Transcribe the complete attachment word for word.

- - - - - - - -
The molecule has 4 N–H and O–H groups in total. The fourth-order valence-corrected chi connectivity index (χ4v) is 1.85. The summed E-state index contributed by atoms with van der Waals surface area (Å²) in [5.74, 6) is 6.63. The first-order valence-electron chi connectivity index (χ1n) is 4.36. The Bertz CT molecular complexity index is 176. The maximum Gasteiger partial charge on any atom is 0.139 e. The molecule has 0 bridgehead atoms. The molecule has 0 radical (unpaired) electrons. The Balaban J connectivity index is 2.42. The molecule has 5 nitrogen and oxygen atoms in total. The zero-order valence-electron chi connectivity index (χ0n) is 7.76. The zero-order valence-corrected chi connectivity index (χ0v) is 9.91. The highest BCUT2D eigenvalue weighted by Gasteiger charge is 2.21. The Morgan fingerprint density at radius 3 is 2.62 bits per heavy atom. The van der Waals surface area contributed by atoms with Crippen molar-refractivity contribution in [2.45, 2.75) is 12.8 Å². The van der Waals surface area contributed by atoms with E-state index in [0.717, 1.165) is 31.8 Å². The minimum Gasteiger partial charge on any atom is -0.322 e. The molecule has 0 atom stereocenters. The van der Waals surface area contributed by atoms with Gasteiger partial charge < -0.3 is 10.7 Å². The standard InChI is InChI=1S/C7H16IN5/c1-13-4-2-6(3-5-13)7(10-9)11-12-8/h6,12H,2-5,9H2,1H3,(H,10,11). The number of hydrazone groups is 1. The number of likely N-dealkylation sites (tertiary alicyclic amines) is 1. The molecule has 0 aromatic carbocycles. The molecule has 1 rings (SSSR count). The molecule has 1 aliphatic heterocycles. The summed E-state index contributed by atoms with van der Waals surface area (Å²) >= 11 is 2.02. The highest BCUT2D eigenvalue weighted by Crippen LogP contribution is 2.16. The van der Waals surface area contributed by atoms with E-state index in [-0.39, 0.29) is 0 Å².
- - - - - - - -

The molecule has 4 N–H and O–H groups in total. The fourth-order valence-corrected chi connectivity index (χ4v) is 1.85. The summed E-state index contributed by atoms with van der Waals surface area (Å²) in [5.74, 6) is 6.63. The first-order valence-electron chi connectivity index (χ1n) is 4.36. The Bertz CT molecular complexity index is 176. The maximum Gasteiger partial charge on any atom is 0.139 e. The molecule has 0 bridgehead atoms. The molecule has 0 radical (unpaired) electrons. The Balaban J connectivity index is 2.42. The molecule has 5 nitrogen and oxygen atoms in total. The zero-order valence-electron chi connectivity index (χ0n) is 7.76. The zero-order valence-corrected chi connectivity index (χ0v) is 9.91. The highest BCUT2D eigenvalue weighted by Gasteiger charge is 2.21. The Morgan fingerprint density at radius 3 is 2.62 bits per heavy atom. The van der Waals surface area contributed by atoms with Crippen molar-refractivity contribution in [2.45, 2.75) is 12.8 Å². The van der Waals surface area contributed by atoms with E-state index in [0.717, 1.165) is 31.8 Å². The minimum Gasteiger partial charge on any atom is -0.322 e. The molecule has 0 atom stereocenters. The van der Waals surface area contributed by atoms with Gasteiger partial charge < -0.3 is 10.7 Å². The standard InChI is InChI=1S/C7H16IN5/c1-13-4-2-6(3-5-13)7(10-9)11-12-8/h6,12H,2-5,9H2,1H3,(H,10,11). The number of hydrazone groups is 1. The number of likely N-dealkylation sites (tertiary alicyclic amines) is 1. The molecule has 0 aromatic carbocycles. The molecule has 1 rings (SSSR count). The molecule has 1 aliphatic heterocycles. The summed E-state index contributed by atoms with van der Waals surface area (Å²) >= 11 is 2.02. The highest BCUT2D eigenvalue weighted by Crippen LogP contribution is 2.16. The van der Waals surface area contributed by atoms with E-state index in [-0.39, 0.29) is 0 Å².